Fishermen launch their boats here, and whales and sea turtles pass close to shore.
The waves that break on the main beach here are some of the best you'll find in Costa Rica. I wake each day at dawn to surf them, paddling out in 29 degree water after walking past creeks beside the beach that warn of caiman (small alligators). It's never crowded - especially at this hour. Surfers first came here in the early 1970s. They arrived about the same time an American property developer bought up blocks of Nosara and marketed them to stressed-out professional types from the east coast. "Truly, wouldn't you like to run away here to this garden of ours," the developer asked.
Plenty did, and they're still here. I find them all over Playa Guiones. It's part of the charm of the place; these quirky, alternative 70-somethings mix in with the younger wellness crowd, a spunky-looking subgroup that wander the streets in yoga pants, sipping just-squeezed juice.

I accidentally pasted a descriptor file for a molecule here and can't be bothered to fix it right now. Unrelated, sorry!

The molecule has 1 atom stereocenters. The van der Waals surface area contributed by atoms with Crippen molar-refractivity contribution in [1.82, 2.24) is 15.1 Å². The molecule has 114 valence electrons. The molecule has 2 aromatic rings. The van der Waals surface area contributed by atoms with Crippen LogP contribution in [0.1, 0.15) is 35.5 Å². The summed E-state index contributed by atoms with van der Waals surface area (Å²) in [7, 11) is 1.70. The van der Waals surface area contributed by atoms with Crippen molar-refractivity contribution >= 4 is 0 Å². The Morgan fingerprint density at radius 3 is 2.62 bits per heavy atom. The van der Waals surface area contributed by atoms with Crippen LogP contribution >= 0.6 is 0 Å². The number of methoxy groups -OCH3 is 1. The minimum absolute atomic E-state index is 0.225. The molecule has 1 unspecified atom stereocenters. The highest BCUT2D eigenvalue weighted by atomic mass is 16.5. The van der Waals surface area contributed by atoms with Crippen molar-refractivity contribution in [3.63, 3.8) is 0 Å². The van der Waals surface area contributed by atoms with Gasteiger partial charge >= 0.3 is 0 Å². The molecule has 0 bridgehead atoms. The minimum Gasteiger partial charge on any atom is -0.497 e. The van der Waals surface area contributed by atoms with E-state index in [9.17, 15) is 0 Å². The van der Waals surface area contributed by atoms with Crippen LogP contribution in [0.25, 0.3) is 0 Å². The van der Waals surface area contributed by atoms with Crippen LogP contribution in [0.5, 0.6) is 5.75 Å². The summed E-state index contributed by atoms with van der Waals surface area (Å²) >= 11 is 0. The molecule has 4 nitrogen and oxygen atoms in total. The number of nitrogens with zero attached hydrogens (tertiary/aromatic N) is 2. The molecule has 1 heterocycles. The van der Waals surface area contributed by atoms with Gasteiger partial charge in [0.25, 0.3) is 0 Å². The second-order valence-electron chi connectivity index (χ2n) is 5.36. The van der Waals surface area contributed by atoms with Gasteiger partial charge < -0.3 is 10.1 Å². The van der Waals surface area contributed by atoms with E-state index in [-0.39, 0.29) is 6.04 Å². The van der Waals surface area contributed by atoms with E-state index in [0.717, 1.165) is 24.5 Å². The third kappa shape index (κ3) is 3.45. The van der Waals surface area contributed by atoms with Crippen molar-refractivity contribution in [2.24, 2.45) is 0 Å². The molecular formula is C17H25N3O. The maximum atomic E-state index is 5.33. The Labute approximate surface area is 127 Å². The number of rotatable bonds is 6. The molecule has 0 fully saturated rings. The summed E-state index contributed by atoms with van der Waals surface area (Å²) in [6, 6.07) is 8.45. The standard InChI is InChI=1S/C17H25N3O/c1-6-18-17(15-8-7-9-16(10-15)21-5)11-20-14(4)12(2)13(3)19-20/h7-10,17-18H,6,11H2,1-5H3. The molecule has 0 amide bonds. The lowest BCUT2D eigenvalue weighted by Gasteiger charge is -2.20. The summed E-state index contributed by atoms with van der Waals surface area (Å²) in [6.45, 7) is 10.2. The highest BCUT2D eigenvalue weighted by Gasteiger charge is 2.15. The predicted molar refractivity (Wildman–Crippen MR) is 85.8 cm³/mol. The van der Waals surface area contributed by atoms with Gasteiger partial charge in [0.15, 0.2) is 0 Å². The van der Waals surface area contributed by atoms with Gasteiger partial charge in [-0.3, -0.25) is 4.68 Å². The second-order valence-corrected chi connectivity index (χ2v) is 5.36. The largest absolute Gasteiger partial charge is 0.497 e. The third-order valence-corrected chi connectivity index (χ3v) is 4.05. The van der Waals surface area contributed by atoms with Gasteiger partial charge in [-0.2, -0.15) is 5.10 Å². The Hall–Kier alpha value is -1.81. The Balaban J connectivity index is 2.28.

There are posters for every kind of yoga class pinned on the trunks of coconut trees, along with some of Central America's most revered yoga retreats. Nosara is part of one of the world's five blue zones - where the local population live longest on Earth.
There's much more to do than surf or take yoga classes. I spend hours each day exploring an elaborate set of paths beside the beach, finding beaches like Playa Perada, just north of Playa Guiones. It's deserted most days: a wide sandy strip of sand beside a jungle protected within a wildlife preserve. Fishermen launch their boats here, and whales and sea turtles pass close to shore. There are smaller, protected waves on this side of the beach: the perfect oasis for swimmers. Other days I take boat trips from tiny villages just south of Playa Guiones, finding islands to snorkel off; and I zip-line through the canopy of wild, pristine rainforest. But I limit these excursions out of town, so as to soak up the easy living on offer within Playa Guiones.